A Little Gratitude Keeps Relationships Strong
However, the researchers caution not to confuse gratitude with indebtedness, which, they said, does help maintain relationships but lacks the power that gratitude has in bringing a sense of fulfillment about the relationship.
The findings are published in the June issue of Personal Relationships.
Sara B. Algoe, an assistant professor of research at the University of North Carolina at Chapel Hill who studies emotions and reciprocity, and colleagues looked at the interactions between 67 heterosexual couples who had been in a romantic relationship for at least three months.
The participants were either students or staff at a West Coast college campus. Their mean age was 25; 57% had completed college; 56% were white, 27.6% were Asian, 8.2% were Latino, and 7.5% indicated “other.”
The couples had been together an average of 3.26 years and had been living together an average of 1.8 years. Nearly 24% of the participants were married and nearly 12% were engaged.
The participants completed nightly diaries for two weeks to record any thoughtful actions toward their partner and any actions from their partner that benefited them. They were asked to record any small, thoughtful gesture, such as picking up their partner’s favorite coffee, preparing a celebratory dinner, or taking the kids out to give the other partner some quiet time.
The participants also recorded their emotional responses to these daily interactions and their overall satisfaction with the relationship. The researchers reviewed the diaries from both partners to assess the emotional responses to the partner’s reported and the participant’s perceived behaviors.
The study results showed gratitude was strongly associated with relationship connection and satisfaction for both men and women. The researchers suggest that extending positive emotions and gratitude to romantic partners can increase the benefit of positive thinking tenfold.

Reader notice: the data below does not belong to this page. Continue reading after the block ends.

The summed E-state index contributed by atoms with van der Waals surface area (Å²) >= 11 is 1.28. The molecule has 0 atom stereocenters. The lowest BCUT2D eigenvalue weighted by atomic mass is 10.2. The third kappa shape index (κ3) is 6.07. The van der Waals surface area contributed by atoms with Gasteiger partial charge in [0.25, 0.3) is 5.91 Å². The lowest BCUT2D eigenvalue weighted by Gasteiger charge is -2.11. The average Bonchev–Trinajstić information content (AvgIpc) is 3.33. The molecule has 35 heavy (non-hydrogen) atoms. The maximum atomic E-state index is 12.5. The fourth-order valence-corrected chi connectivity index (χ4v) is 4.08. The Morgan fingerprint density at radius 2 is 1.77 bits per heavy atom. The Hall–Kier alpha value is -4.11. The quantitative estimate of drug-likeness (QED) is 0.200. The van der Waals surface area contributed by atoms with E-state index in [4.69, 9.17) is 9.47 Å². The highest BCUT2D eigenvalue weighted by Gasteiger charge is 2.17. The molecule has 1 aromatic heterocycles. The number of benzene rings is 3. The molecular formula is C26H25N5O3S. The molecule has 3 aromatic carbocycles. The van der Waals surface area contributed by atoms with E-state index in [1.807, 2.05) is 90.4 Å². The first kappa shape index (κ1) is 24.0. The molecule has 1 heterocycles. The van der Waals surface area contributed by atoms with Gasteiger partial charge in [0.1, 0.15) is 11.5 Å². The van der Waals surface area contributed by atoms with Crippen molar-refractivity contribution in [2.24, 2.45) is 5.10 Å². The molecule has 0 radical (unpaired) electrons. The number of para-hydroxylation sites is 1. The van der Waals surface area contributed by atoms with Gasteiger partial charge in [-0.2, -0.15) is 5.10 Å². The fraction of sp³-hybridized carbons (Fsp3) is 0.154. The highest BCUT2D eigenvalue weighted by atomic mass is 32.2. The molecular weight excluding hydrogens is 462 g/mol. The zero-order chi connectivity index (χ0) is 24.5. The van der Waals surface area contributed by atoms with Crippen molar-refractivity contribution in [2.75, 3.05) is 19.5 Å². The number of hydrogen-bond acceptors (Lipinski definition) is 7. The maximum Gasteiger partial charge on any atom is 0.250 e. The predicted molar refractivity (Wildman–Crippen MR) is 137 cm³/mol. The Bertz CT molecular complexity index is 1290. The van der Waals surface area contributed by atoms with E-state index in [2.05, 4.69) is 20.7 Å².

The study also shows:
- 43% of women and 36% of men said their partners did something thoughtful for them.
- 35% of women and 33% of men said they did something thoughtful for their partners.
- Participants agreed with their partners 61% of the time and disagreed 39% of the time.
- Of the days when the partner reported doing something thoughtful, the participant agreed 51.2% of the time. However 48.8% of the partner-reported thoughtful behaviors went undetected by the participant.
- Men were more likely to associate gratitude with indebtedness than women.
“Gratitude triggers a cascade of responses within the person who feels it in that very moment, changing the way the person views the generous benefactor, as well as motivations toward the benefactor,” Algoe says in a news release. “This is especially true when a person shows that they care about the partner’s needs and preferences. Feelings of gratitude and generosity are helpful in solidifying our relationships with people we care about, and benefit to the one giving as well as the one on the receiving end.”
Small gestures of kindness and feelings of gratitude may reflect the quality of the relationship, Algoe and her team explained, whereas feelings of indebtedness toward a romantic partner may not provide such an emotional boost to the relationship.
The findings dovetail with the results of other research examining the psychological impact of gratitude and thoughtfulness. For example, a recent study published in Psychology Science also found that individuals who expressed gratitude were also those more likely to report a strong relationship.
By Katrina Woznicki